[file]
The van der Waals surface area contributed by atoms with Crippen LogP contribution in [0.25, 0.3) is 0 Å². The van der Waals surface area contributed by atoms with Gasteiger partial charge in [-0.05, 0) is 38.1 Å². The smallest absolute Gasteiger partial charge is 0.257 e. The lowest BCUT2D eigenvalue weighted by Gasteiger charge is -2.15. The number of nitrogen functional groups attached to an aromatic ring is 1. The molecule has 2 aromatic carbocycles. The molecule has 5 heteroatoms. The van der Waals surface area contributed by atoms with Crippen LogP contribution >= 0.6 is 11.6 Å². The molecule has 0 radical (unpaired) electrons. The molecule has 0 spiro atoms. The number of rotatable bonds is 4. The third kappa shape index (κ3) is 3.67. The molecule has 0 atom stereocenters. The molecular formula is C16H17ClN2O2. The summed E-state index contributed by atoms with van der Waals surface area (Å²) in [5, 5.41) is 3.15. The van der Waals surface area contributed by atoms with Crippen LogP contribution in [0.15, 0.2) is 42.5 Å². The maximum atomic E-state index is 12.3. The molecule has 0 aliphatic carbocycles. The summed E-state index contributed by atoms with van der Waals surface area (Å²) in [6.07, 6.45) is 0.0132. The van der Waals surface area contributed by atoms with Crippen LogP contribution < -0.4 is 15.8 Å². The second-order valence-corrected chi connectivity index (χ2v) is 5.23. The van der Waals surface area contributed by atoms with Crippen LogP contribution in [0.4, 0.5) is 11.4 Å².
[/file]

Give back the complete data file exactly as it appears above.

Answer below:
The van der Waals surface area contributed by atoms with Crippen LogP contribution in [0.25, 0.3) is 0 Å². The van der Waals surface area contributed by atoms with Gasteiger partial charge in [-0.05, 0) is 38.1 Å². The smallest absolute Gasteiger partial charge is 0.257 e. The lowest BCUT2D eigenvalue weighted by Gasteiger charge is -2.15. The number of nitrogen functional groups attached to an aromatic ring is 1. The molecule has 2 aromatic carbocycles. The molecule has 5 heteroatoms. The van der Waals surface area contributed by atoms with Crippen LogP contribution >= 0.6 is 11.6 Å². The molecule has 0 radical (unpaired) electrons. The molecule has 0 spiro atoms. The number of rotatable bonds is 4. The third kappa shape index (κ3) is 3.67. The molecule has 0 atom stereocenters. The molecular formula is C16H17ClN2O2. The summed E-state index contributed by atoms with van der Waals surface area (Å²) in [5, 5.41) is 3.15. The van der Waals surface area contributed by atoms with Crippen LogP contribution in [0.15, 0.2) is 42.5 Å². The maximum atomic E-state index is 12.3. The molecule has 0 aliphatic carbocycles. The summed E-state index contributed by atoms with van der Waals surface area (Å²) in [6.07, 6.45) is 0.0132. The van der Waals surface area contributed by atoms with Crippen LogP contribution < -0.4 is 15.8 Å². The second-order valence-corrected chi connectivity index (χ2v) is 5.23. The van der Waals surface area contributed by atoms with Crippen LogP contribution in [0.4, 0.5) is 11.4 Å².